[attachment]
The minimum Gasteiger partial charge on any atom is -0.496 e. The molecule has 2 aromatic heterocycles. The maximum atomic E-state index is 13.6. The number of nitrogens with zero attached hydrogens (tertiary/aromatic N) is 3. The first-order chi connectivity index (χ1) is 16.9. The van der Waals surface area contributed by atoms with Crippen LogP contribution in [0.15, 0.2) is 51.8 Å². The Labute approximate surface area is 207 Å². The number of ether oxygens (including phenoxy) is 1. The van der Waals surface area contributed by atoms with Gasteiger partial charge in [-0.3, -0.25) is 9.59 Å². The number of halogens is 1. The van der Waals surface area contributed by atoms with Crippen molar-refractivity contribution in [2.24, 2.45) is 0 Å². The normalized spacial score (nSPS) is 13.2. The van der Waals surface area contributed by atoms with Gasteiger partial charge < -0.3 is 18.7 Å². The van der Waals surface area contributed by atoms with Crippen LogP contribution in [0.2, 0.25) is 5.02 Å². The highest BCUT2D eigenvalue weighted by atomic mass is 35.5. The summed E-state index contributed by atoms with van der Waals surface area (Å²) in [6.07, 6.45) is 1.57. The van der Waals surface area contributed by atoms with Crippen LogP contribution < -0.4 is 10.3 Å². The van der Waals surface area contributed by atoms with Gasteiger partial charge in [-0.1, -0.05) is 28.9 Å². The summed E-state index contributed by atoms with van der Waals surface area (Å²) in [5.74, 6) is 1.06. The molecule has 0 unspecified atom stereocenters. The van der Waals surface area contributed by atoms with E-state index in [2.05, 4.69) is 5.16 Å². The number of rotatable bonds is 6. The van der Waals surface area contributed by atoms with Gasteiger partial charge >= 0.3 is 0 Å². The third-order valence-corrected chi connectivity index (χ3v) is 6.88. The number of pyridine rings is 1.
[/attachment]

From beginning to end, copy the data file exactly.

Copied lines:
The minimum Gasteiger partial charge on any atom is -0.496 e. The molecule has 2 aromatic heterocycles. The maximum atomic E-state index is 13.6. The number of nitrogens with zero attached hydrogens (tertiary/aromatic N) is 3. The first-order chi connectivity index (χ1) is 16.9. The van der Waals surface area contributed by atoms with Crippen LogP contribution in [0.15, 0.2) is 51.8 Å². The Labute approximate surface area is 207 Å². The number of ether oxygens (including phenoxy) is 1. The van der Waals surface area contributed by atoms with Gasteiger partial charge in [-0.3, -0.25) is 9.59 Å². The number of halogens is 1. The van der Waals surface area contributed by atoms with Crippen molar-refractivity contribution in [2.24, 2.45) is 0 Å². The normalized spacial score (nSPS) is 13.2. The van der Waals surface area contributed by atoms with Gasteiger partial charge < -0.3 is 18.7 Å². The van der Waals surface area contributed by atoms with Crippen LogP contribution in [0.2, 0.25) is 5.02 Å². The highest BCUT2D eigenvalue weighted by atomic mass is 35.5. The summed E-state index contributed by atoms with van der Waals surface area (Å²) in [6.07, 6.45) is 1.57. The van der Waals surface area contributed by atoms with Crippen LogP contribution < -0.4 is 10.3 Å². The van der Waals surface area contributed by atoms with Gasteiger partial charge in [-0.1, -0.05) is 28.9 Å². The summed E-state index contributed by atoms with van der Waals surface area (Å²) in [5.74, 6) is 1.06. The molecule has 0 unspecified atom stereocenters. The van der Waals surface area contributed by atoms with E-state index in [2.05, 4.69) is 5.16 Å². The number of rotatable bonds is 6. The van der Waals surface area contributed by atoms with Gasteiger partial charge >= 0.3 is 0 Å². The third-order valence-corrected chi connectivity index (χ3v) is 6.88. The number of pyridine rings is 1.